October 1, 2007

Since posting my two-part exploration of the Great Prank of 2007, I have had a number of thoughtful and substantial email exchanges and conversations, mostly with DPW folks. Larry Harvey also gave me a buzz. Inevitably, these conversations gave me new perspectives and fresh insights on this complex, multilayered affair.

The most significant ethical issue remains the issue of risk to human life. According to Harvey, there were not only people beneath the structure when the man was set aflame, but some people who were kinda out of it and needed active assistance from the Rangers who had entered the structure beneath the burning figureRangers Harvey considers heroes. The deeper question, then, is this: if we still want Burning Man to be a dangerous place, what sort of danger is desirable and what sort is not (and how you enforce the difference)? Epiphany Heiermann, who had herself been injured from an aggressively dangerous prank at a regional burn, wrote the following to me:

I think burn events should be more dangerous. I think people need a space where they can challenge themselves, put themselves in danger and push their boundaries. But it is not okay for people to put others in
danger because they think it’s fun, and they feel that others need their boundaries pushed. It’s akin to giving somebody LSD withouttelling him/her that you are going to do it.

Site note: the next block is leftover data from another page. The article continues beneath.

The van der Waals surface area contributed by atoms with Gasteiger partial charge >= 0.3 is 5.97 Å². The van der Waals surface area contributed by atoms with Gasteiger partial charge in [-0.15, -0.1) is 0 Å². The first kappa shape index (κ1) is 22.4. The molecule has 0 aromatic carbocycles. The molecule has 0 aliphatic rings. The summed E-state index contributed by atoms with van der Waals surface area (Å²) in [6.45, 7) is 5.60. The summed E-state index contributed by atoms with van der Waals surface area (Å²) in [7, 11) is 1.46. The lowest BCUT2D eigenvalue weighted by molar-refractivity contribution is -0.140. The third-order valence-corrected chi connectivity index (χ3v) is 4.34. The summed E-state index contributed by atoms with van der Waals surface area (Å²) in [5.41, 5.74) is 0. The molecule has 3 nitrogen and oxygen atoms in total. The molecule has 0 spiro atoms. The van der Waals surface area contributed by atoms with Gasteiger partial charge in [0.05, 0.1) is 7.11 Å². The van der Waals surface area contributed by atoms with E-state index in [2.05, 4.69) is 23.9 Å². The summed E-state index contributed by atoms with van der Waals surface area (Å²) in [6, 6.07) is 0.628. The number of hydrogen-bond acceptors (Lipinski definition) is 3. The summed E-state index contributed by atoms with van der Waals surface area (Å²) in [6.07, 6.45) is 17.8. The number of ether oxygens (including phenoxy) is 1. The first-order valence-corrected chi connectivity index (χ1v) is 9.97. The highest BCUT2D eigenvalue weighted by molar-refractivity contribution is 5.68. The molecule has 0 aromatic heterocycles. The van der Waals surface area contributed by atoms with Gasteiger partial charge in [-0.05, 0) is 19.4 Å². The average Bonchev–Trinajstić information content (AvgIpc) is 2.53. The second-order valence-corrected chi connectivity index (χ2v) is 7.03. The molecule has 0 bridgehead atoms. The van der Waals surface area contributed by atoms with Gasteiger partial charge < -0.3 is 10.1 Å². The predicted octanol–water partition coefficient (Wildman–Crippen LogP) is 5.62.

The LSD analogy is quite apt. Still, the lingering chaos question remains: if you find that you have ingested LSD you were not made of aware of, or been injured in a wayward prank that was not individually targeted at you, how do you respond? What sorts of authorities do you invoke to step in? And how does a community deal with the sort of abusive people who get off on exploiting these very ambiguities?

These are complex questions, and they ride that important line between community mores and legal categories. Epiphany believes that the lack of response from the organizers of the regional in question “came from trying to hold onto an idealized anarchist image of their event where everybody gets all the freedom they want.” “Anarchy” too can become an easy dodge.

Another one of my impressions that stirred some response was that the rebuilding of the man was an utterly prosaic act beyond the camaraderie experienced by the build crew itself. But there was more poetry than met the eye, or my eye anyway. According to one email, the carpenters took the lowest ‘rib’ of the burnt man and used it for the new man; other chunks were handed out to folks who were close to the event, including the Ranger who caught the perp. The build crew also took a panel that was scorched, carved out a silhouette of a phoenix and used it for the new man’s face. According to Harvey, the biggest act of poetry was the build crew’s insistence that they reconstruct the man on the white-out-plagued playa rather than from the safety and relative comfort of the Ranch. The rebuild itself was a performance of commitment.

Harvey also argued that the repetition implied in rebuilding the man, which I compared to a clone, is crucial to the ritual function that the stick-figure performs. When we are too quick to see the man as merely a logo or a trademark, and not a cultural symbol that derives part of its power from repetition, we are in some ways reflecting our own corporate trance. One of my main points in the essay was that by jumping too quickly to legalistic language, we miss more local, nuanced and community-based ethical conversations. Similarly, if we too quickly invoke corporate metaphorsthough they in some ways applywe miss the more ritualistic and symbolic way that the burning man figure forms and stabilizes cultural identity.